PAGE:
An interview with an analyst at the CIA’s Directorate of Intelligence

CIA logo Every officer has a unique path to the Agency, explains a CIA notice posted on the Agency’s Web site. recently sat down with Anne, a military analyst in the Directorate of Intelligence (DI), to learn more about her journey to CIA and her experiences over the last decade.

Tell us about your path to CIA.

I joined the Agency in 2002 as a co-op student. I was recruited at a career fair when I was pursuing my undergraduate degree at Pennsylvania State University. At the time, I had aspirations of being an interpreter for the United Nations or perhaps joining the Foreign Service, but my experience as an Agency intern opened my eyes to the opportunities a career at CIA would afford me. I got to do awesome things as an intern — such as writing actual analysis for the policymakers and members of the Intelligence Community, and giving briefings at the State Department — so I figured that I would be able to have more of these experiences as a full-time employee. I wanted to seize that opportunity, so I converted to a full-time Agency employee after I completed my undergraduate degree.

Describe your experiences as an analyst in the DI.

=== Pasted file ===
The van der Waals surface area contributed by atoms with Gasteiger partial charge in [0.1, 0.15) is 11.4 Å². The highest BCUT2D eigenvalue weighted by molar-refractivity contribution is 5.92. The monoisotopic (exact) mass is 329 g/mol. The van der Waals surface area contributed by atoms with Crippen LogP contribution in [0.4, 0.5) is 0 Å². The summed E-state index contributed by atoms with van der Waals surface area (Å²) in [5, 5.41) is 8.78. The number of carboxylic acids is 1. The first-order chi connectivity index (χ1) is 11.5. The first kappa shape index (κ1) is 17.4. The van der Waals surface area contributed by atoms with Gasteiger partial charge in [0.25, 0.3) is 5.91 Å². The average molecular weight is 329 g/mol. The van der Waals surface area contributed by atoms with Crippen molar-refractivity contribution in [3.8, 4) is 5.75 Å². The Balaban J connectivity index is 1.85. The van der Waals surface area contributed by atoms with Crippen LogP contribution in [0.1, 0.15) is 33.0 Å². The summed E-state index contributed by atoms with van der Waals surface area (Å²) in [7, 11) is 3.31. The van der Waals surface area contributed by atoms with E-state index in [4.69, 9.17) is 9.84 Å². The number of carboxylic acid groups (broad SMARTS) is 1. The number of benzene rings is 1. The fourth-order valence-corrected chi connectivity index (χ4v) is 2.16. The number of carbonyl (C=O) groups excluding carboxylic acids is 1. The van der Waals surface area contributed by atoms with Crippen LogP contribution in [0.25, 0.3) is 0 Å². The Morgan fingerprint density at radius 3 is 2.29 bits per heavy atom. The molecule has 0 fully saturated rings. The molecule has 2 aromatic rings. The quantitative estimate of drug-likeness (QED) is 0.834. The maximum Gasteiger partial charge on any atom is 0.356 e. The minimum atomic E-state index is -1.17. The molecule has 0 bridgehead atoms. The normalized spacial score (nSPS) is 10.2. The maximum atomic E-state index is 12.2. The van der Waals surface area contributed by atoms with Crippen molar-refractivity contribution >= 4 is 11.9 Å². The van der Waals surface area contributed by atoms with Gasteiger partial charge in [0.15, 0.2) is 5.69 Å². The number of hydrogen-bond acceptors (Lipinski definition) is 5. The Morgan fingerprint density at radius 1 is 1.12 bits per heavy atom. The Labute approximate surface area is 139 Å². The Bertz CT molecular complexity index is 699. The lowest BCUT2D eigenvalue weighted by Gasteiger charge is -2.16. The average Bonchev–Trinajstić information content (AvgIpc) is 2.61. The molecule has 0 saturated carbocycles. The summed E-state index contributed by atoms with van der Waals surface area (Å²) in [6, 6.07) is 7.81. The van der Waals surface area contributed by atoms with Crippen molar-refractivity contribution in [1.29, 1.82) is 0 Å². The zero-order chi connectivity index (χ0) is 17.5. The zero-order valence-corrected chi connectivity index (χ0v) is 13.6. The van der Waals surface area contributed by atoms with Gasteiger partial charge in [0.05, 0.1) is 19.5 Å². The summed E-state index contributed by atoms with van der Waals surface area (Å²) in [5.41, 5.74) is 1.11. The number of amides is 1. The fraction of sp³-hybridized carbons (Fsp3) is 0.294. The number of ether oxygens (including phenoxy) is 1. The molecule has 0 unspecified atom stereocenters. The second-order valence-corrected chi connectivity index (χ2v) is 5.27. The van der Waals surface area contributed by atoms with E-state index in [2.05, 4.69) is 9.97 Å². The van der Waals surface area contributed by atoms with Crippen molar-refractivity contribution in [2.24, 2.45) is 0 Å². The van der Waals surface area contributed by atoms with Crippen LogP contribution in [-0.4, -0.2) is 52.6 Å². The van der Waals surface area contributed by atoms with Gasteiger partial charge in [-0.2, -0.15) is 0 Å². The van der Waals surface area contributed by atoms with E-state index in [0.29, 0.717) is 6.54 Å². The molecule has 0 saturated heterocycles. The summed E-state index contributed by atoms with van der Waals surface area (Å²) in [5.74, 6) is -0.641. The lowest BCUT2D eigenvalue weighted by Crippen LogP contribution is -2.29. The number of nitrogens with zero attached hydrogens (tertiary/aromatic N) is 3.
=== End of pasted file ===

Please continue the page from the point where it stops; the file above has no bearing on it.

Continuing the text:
For most of my career, I worked security issues in the Middle East, South Asia and Latin America. I’ve participated in intelligence exchanges and served as an Agency liaison to the U.S. military. I also worked in an administrative capacity in the DI and the Directors Area to help broaden my skillset as an intelligence officer.

What is your favorite thing about your job?

I’ve been able to have a wide range of experiences — from briefing senior U.S. officials to travelling to countries that I never imagined seeing — and I haven’t had to switch employers to do it!  I like the stability of being with the Agency and growing as a professional and as a person, but also being able to go outside of my comfort zone and take on assignments, rotations and accounts that make me a more well-rounded analyst. There is nothing like opening the paper or turning on the news and hearing about national security issues that I’ve worked on. It feels good to know that my work is actually making a difference by helping the President and policymakers make decisions that keep our country safe.